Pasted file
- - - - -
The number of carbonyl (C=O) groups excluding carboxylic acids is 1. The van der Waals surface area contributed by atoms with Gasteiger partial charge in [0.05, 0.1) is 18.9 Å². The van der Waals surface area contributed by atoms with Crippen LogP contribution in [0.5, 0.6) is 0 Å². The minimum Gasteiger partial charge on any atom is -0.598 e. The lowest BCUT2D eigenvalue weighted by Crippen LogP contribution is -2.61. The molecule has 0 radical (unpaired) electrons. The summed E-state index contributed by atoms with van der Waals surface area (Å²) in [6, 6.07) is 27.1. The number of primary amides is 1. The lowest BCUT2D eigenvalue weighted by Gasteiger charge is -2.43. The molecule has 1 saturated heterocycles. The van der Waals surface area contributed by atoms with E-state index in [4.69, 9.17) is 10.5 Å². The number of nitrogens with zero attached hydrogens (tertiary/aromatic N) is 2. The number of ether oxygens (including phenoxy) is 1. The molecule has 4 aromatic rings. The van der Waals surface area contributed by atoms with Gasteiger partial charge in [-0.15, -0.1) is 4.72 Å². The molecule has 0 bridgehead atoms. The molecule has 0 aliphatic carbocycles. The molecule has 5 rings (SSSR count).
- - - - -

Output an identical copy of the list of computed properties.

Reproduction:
The number of carbonyl (C=O) groups excluding carboxylic acids is 1. The van der Waals surface area contributed by atoms with Gasteiger partial charge in [0.05, 0.1) is 18.9 Å². The van der Waals surface area contributed by atoms with Crippen LogP contribution in [0.5, 0.6) is 0 Å². The minimum Gasteiger partial charge on any atom is -0.598 e. The lowest BCUT2D eigenvalue weighted by Crippen LogP contribution is -2.61. The molecule has 0 radical (unpaired) electrons. The summed E-state index contributed by atoms with van der Waals surface area (Å²) in [6, 6.07) is 27.1. The number of primary amides is 1. The lowest BCUT2D eigenvalue weighted by Gasteiger charge is -2.43. The molecule has 1 saturated heterocycles. The van der Waals surface area contributed by atoms with E-state index in [4.69, 9.17) is 10.5 Å². The number of nitrogens with zero attached hydrogens (tertiary/aromatic N) is 2. The number of ether oxygens (including phenoxy) is 1. The molecule has 4 aromatic rings. The van der Waals surface area contributed by atoms with Gasteiger partial charge in [-0.15, -0.1) is 4.72 Å². The molecule has 0 bridgehead atoms. The molecule has 0 aliphatic carbocycles. The molecule has 5 rings (SSSR count).